Senator Sir George Pearce - What is the opinion of the Victorian hopgrowers ?


Senator DALY - As they sell to the brewers in Victoria they are not affected by this legislation. This measure will affect only those growers who intend to sell their product outside the State in which it is grown. I understand that the Carlton Brewery, in Victoria, absorbs practically the whole of the Victorian production of hops, and, therefore, the licence referred to in the bill would not be applicable to Victoria. Mr. Gunn suggests two alternatives for thefuture control of the industry -

(a)   Enactment of legislation by the Tasmanian Parliament to control the marketing of hops. Such legislation could provide for the State to acquire the hops, and, if that action were taken, the State could control the interstate sale and oversea sale of such hops without the assistance of federal legislation.

(b)   Introduction of legislation by the Commonwealth Parliament to control interstate trade on the same lines as the Commonwealth Dried Fruits Act.

In regard to the first of those two alternatives, the opinion in Tasmania is that, if the industry is to be controlled at all, authority should be exercised by the Federal Government, as any attempt at control by the State would he ineffective. The Commonwealth Government, realizing the precarious position in which the hop-growers in Tasmania are placed, is yielding to their request by introducing this legislation for their protection. This measure, if enacted, will control interstate and overseas trade in hops, and is to give effect to the Government's intention ::: that regard.

The bill provides for the creation of an Australian hop board consisting of three representatives elected by hop-growers in Tasmania, one representative elected by hop-growers in the other States of the Commonwealth, and a Government representative appointed by the GovernorGeneral. The reason it is proposed to allot three growers' representatives to Tasmania is on account of the large production of hops in that State, 8,750 bales having been produced last season, in comparison with 1,600 bales in Victoria, and a negligible production in South Australia and Western Australia. The Australian Hop Board will control the export and interstate trade in hops. This control will be exercised by the issue of licences to growers subject to such conditions and restrictions as are prescribed by regulation.


Senator McLachlan - Does that mean that current contracts will be interfered with?


Senator DALY - It is possible that that will be the case. The Commonwealth Government is concerned with the position of the hop industry generally and not with the interests of individuals.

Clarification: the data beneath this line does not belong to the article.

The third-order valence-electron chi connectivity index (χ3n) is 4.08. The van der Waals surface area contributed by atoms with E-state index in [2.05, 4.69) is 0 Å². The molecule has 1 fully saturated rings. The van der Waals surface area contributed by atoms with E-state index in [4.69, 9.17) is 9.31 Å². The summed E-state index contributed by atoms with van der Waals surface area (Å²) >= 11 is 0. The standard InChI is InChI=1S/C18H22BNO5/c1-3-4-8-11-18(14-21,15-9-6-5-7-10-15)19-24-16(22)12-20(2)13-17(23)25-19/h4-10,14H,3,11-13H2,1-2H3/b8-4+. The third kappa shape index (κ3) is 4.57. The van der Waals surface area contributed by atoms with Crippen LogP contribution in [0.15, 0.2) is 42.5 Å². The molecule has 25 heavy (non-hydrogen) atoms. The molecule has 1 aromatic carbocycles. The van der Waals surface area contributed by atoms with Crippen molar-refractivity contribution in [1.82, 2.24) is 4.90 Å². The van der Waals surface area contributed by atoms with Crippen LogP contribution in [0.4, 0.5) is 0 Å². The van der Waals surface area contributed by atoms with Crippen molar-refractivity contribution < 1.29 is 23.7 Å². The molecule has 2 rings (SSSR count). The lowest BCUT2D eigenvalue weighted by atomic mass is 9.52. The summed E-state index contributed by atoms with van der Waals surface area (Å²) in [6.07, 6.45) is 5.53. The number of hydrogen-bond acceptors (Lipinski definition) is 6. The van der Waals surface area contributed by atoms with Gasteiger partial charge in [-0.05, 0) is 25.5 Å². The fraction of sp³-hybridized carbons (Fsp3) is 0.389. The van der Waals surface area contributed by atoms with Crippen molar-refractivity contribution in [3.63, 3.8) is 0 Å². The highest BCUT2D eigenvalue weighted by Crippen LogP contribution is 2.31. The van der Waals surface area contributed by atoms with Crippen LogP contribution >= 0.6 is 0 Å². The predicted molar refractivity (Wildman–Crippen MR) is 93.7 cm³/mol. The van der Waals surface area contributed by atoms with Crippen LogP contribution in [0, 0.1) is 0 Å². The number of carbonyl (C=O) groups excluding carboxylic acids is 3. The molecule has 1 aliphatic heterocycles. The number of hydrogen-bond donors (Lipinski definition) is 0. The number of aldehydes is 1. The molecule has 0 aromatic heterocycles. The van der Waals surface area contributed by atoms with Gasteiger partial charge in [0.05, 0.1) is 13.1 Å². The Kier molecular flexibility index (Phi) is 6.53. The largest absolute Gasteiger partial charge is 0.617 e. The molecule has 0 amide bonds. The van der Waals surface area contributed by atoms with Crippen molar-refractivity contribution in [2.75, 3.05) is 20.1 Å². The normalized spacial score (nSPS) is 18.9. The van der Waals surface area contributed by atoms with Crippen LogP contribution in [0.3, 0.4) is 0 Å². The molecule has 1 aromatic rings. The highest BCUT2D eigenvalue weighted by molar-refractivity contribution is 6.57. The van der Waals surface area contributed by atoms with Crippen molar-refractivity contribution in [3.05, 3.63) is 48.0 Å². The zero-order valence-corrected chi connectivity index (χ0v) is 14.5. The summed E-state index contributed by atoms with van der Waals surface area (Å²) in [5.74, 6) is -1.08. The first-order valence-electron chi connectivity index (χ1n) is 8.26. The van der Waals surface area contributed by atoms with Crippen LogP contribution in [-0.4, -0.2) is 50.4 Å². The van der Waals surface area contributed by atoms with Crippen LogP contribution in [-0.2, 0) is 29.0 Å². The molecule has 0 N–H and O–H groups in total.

The board will allot a share of the business with brewers and others requiring hops outside Tasmania to each grower, according to his production, provided, of course, that the grade and quality of the hops are up to the standard laid down by the board. This will mean that the Australian market for hops will be open to all growers. In other respects the measure is a replica of similar measures introduced in connexion with the canned and dried fruits industries. The Senate has to decide whether the Commonwealth Government should interfere' with the hop industry, and, if so, whether the method proposed is the most effective to ensure some form of stabilization.


Senator Herbert Hays - This measure goes further than that. It affects the industry throughout Australia.


Senator DALY - The real purpose of the bill is to stabilize the industry in Tasmania. It cannot be detrimental to hop growers in Victoria. This is another direction in which the Government is endeavouring to assist Tasmania. It realizes that if assistance is not rendered to this industry the State may have to be compensated by a further financial grant.


Senator Sampson - In view of the low prices ruling for hops overseas, is there any likelihood of importations increasing beyond 15 per cent.?


Senator DALY - There is nothing to prevent that. I understand that at present brewers have not any difficulty in obtaining supplies. They cannot be compelled, under this measure, to purchase Australian hops.


Senator Sampson - Overseas prices are extraordinarily low.


Senator DALY - And the quality of Tasmanian hops is extraordinarily high. As it suits the Australian brewers to purchase Australian hops, I do not think overseas purchases are likely to be made.